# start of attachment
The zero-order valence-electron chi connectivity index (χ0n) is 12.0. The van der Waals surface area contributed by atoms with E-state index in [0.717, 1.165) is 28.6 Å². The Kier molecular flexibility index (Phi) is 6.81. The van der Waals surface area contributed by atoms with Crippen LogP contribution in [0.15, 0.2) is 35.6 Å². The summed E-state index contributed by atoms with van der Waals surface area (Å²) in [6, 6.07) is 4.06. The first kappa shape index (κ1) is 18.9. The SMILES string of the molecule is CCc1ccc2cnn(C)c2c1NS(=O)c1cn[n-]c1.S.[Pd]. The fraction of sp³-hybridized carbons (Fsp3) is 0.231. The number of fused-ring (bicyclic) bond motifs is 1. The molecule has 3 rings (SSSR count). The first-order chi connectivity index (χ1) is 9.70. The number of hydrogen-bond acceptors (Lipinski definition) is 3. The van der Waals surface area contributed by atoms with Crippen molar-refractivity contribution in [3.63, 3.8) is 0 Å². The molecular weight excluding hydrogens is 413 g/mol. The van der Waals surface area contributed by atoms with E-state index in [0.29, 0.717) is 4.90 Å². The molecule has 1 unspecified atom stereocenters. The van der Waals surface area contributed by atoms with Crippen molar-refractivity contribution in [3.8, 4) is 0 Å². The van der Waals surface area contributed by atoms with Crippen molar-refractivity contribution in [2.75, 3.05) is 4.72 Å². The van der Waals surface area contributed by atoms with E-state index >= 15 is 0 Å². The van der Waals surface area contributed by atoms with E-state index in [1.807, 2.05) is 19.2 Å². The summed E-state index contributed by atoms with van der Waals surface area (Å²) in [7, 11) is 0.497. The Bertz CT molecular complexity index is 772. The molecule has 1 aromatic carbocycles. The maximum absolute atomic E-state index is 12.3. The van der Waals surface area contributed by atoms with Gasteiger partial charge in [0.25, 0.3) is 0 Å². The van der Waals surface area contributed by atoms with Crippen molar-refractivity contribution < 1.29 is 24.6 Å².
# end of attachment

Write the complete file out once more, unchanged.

The zero-order valence-electron chi connectivity index (χ0n) is 12.0. The van der Waals surface area contributed by atoms with E-state index in [0.717, 1.165) is 28.6 Å². The Kier molecular flexibility index (Phi) is 6.81. The van der Waals surface area contributed by atoms with Crippen LogP contribution in [0.15, 0.2) is 35.6 Å². The summed E-state index contributed by atoms with van der Waals surface area (Å²) in [6, 6.07) is 4.06. The first kappa shape index (κ1) is 18.9. The SMILES string of the molecule is CCc1ccc2cnn(C)c2c1NS(=O)c1cn[n-]c1.S.[Pd]. The fraction of sp³-hybridized carbons (Fsp3) is 0.231. The number of fused-ring (bicyclic) bond motifs is 1. The molecule has 3 rings (SSSR count). The first-order chi connectivity index (χ1) is 9.70. The number of hydrogen-bond acceptors (Lipinski definition) is 3. The van der Waals surface area contributed by atoms with Crippen molar-refractivity contribution in [3.63, 3.8) is 0 Å². The molecular weight excluding hydrogens is 413 g/mol. The van der Waals surface area contributed by atoms with E-state index in [0.29, 0.717) is 4.90 Å². The molecule has 1 unspecified atom stereocenters. The van der Waals surface area contributed by atoms with Crippen molar-refractivity contribution in [3.8, 4) is 0 Å². The van der Waals surface area contributed by atoms with Crippen molar-refractivity contribution in [2.75, 3.05) is 4.72 Å². The van der Waals surface area contributed by atoms with E-state index >= 15 is 0 Å². The van der Waals surface area contributed by atoms with E-state index in [1.807, 2.05) is 19.2 Å². The summed E-state index contributed by atoms with van der Waals surface area (Å²) in [7, 11) is 0.497. The Bertz CT molecular complexity index is 772. The molecule has 1 aromatic carbocycles. The maximum absolute atomic E-state index is 12.3. The van der Waals surface area contributed by atoms with Gasteiger partial charge in [0.25, 0.3) is 0 Å². The van der Waals surface area contributed by atoms with Crippen molar-refractivity contribution < 1.29 is 24.6 Å².